When we lived in Philadelphia in 1969, I visited Winterthur Museum. When this country was first settled, much of the quality furniture was imported from Europe, and most of the furniture collectors collected European antiques. But much elegant furniture was also manufactured in the colonies. H. F. duPont had an epiphany where he was struck with the idea that American antiques were equality deserving and he bought a massive collection of pre-Revolutionary American furniture.
He not only bought the furniture, but he bought the walls and surroundings right out of the house and displayed it as it would have been when it was new.
The first picture is of the parlour in the Hardenbergh House c. 1762 in Kerhonkson NY. Note the powder horn over the mantle and the wrought iron candle stand next to the fireplace. In addition to the fireplace and the furniture, the paneling and beams also came from the original house.
Other pictures depict the Richie House in Tappahannock VA c 1740 with crewel bed hangings, Blackwell Parlour from Philadelphia c 1740, A Maryland bedroom from Cecil County c 1730 also with crewel embroidery, and a Queen Anne japanned highboy from Massachusetts.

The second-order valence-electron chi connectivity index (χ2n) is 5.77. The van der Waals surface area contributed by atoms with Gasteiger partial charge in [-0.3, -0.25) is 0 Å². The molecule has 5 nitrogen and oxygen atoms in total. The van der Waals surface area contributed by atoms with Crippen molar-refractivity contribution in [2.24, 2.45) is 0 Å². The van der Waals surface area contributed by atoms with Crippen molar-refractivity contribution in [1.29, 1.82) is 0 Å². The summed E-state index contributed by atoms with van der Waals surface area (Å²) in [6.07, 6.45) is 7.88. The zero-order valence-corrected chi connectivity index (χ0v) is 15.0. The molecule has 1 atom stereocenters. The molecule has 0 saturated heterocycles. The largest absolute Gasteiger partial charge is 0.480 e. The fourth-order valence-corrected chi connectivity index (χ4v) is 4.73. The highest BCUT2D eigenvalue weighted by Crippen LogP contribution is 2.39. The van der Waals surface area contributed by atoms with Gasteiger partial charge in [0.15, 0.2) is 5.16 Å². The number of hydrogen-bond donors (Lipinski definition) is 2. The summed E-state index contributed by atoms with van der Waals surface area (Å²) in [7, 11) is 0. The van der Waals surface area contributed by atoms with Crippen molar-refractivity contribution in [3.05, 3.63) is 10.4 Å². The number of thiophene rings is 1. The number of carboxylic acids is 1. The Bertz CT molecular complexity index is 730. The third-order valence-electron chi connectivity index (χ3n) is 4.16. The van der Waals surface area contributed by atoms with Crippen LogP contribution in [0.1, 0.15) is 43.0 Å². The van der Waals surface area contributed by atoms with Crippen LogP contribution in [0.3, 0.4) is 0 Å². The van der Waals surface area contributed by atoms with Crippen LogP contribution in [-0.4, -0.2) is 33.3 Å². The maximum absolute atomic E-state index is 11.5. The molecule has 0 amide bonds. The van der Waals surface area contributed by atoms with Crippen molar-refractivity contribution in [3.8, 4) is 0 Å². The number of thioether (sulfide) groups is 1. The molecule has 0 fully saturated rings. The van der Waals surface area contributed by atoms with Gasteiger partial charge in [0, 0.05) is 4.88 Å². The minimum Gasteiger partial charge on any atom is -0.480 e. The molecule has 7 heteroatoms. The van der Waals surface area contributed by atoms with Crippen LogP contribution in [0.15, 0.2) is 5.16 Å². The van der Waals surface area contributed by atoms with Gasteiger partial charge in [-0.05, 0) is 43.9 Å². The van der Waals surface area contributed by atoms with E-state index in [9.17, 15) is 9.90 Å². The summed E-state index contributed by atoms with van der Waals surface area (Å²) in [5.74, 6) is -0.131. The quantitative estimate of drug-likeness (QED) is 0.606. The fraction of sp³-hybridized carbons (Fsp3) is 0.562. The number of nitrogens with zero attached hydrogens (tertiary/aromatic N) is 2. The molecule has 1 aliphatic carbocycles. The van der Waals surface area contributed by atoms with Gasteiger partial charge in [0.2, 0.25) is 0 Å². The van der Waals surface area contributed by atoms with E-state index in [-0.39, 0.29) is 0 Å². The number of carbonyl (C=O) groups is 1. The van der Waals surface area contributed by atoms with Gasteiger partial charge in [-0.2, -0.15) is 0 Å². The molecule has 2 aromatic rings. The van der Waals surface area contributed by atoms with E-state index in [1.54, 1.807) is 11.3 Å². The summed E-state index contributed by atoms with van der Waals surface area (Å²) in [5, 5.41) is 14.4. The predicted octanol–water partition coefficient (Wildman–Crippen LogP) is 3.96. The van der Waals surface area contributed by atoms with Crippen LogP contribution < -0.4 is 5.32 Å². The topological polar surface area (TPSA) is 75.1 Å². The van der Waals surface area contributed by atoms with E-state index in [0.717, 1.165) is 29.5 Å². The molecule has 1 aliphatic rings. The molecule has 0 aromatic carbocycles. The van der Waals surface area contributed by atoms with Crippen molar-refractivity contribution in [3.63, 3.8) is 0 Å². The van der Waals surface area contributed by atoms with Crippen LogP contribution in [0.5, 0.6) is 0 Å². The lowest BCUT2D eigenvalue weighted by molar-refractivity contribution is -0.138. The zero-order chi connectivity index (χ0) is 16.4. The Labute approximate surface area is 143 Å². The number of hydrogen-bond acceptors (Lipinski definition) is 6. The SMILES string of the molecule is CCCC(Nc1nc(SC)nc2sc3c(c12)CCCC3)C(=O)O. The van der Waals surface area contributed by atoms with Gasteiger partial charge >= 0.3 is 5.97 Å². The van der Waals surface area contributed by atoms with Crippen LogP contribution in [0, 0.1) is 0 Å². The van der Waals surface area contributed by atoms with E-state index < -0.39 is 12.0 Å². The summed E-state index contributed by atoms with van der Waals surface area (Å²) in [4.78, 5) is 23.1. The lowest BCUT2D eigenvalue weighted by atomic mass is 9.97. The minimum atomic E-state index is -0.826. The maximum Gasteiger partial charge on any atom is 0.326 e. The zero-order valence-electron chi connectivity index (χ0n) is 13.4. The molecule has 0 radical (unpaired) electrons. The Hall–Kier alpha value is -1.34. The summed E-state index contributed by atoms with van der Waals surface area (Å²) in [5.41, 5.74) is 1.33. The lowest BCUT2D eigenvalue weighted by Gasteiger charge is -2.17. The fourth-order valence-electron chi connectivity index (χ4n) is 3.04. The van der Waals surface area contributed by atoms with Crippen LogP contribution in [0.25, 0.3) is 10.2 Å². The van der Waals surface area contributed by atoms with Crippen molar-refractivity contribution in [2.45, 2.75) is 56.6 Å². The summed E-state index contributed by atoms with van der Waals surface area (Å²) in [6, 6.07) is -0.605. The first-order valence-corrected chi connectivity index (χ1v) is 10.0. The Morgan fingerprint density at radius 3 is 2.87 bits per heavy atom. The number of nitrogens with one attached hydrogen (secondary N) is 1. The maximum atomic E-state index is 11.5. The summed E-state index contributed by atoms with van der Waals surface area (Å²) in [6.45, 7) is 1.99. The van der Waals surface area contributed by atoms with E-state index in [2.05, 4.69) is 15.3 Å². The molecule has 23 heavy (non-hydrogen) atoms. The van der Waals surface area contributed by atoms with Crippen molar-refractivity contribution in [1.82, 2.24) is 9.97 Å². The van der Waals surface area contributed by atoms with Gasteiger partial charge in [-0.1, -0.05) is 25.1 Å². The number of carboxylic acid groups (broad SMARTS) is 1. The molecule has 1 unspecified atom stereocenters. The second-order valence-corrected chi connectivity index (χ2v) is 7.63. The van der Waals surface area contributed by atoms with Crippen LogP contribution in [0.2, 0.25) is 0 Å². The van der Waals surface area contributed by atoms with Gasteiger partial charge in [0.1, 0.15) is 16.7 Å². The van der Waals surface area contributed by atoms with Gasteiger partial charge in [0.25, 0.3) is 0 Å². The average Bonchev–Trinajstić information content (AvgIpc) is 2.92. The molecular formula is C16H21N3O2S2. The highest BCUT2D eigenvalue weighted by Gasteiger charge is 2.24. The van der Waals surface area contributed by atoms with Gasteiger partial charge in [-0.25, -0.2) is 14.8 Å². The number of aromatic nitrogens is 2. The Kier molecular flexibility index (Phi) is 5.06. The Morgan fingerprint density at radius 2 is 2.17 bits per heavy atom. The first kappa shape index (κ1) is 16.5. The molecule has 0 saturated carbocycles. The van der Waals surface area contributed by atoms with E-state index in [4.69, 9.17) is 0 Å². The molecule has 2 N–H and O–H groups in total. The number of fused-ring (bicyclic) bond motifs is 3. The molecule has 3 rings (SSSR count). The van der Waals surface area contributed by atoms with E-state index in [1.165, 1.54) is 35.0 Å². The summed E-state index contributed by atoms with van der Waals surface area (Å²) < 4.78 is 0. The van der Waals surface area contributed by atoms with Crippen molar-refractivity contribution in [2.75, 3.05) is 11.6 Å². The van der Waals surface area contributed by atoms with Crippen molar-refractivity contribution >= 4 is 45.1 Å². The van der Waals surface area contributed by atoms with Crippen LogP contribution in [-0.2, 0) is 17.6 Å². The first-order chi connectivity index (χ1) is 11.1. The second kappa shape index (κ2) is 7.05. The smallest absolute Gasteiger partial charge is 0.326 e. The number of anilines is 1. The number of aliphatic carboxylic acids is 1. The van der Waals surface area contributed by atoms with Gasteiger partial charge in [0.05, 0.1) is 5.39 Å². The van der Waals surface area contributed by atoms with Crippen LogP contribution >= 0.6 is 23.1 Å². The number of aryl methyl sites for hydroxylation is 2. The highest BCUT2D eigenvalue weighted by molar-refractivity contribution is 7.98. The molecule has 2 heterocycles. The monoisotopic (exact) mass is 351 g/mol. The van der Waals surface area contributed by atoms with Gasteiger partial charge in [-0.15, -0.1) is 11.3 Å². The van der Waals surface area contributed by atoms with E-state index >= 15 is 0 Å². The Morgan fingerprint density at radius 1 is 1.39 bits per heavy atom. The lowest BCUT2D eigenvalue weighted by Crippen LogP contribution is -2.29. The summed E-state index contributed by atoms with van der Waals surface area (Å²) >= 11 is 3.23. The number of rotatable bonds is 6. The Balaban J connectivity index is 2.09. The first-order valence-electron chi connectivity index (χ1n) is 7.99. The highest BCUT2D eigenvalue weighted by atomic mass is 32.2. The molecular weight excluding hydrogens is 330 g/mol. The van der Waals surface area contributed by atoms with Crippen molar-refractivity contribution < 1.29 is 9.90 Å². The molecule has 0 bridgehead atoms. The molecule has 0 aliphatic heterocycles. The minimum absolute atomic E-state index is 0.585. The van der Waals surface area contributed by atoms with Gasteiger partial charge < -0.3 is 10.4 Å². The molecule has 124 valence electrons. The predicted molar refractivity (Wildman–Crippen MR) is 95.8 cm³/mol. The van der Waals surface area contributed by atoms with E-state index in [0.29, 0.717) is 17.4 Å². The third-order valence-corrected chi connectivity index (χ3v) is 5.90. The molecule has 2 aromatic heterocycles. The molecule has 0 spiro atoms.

Winterthur Museum is worth visiting if you are interested in furniture. They had specialty tours, and I took two of them - one of them was about decorating with textiles, which is why I bought the slides with the crewel embroidered linens pictured.
Family-friendly tours are open to all ages. Adults, $20; students/seniors (age 62+), $18
Even if you can't visit Winterthur, there are many sites which have original furnishings which will give a visitor a good idea of how it was to live in the days when this country was a colony.
I have obtained permission from Susan I. Newton, Photographic Services Winterthur Museum and Country Estate to use this picture. The original slide has become red with age.
Address: Rte. 52 (Kennett Pike) in Delaware 19735
Directions: From Baltimore
* Take 95 North to Wilmington; take exit 7, which is Delaware Avenue/Rte. 52